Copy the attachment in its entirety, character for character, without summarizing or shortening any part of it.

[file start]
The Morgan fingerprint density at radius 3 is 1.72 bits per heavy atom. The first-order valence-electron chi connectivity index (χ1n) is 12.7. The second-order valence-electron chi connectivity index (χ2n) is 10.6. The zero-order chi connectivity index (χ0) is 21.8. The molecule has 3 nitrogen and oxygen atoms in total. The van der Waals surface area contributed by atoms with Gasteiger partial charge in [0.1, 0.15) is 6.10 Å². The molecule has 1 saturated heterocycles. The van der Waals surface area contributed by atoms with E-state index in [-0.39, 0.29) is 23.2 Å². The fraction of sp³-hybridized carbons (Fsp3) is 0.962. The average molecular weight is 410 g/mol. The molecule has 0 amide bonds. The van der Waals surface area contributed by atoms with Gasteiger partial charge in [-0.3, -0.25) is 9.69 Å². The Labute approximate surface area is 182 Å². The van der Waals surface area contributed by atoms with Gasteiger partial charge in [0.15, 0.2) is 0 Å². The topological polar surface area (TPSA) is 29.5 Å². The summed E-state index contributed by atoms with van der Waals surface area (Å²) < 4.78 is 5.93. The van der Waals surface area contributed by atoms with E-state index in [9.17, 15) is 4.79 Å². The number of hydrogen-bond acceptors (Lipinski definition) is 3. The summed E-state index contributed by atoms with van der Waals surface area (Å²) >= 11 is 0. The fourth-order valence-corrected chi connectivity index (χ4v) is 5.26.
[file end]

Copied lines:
The Morgan fingerprint density at radius 3 is 1.72 bits per heavy atom. The first-order valence-electron chi connectivity index (χ1n) is 12.7. The second-order valence-electron chi connectivity index (χ2n) is 10.6. The zero-order chi connectivity index (χ0) is 21.8. The molecule has 3 nitrogen and oxygen atoms in total. The van der Waals surface area contributed by atoms with Gasteiger partial charge in [0.1, 0.15) is 6.10 Å². The molecule has 1 saturated heterocycles. The van der Waals surface area contributed by atoms with E-state index in [-0.39, 0.29) is 23.2 Å². The fraction of sp³-hybridized carbons (Fsp3) is 0.962. The average molecular weight is 410 g/mol. The molecule has 0 amide bonds. The van der Waals surface area contributed by atoms with Gasteiger partial charge in [-0.3, -0.25) is 9.69 Å². The Labute approximate surface area is 182 Å². The van der Waals surface area contributed by atoms with Gasteiger partial charge in [0.15, 0.2) is 0 Å². The topological polar surface area (TPSA) is 29.5 Å². The summed E-state index contributed by atoms with van der Waals surface area (Å²) < 4.78 is 5.93. The van der Waals surface area contributed by atoms with E-state index in [9.17, 15) is 4.79 Å². The number of hydrogen-bond acceptors (Lipinski definition) is 3. The summed E-state index contributed by atoms with van der Waals surface area (Å²) >= 11 is 0. The fourth-order valence-corrected chi connectivity index (χ4v) is 5.26.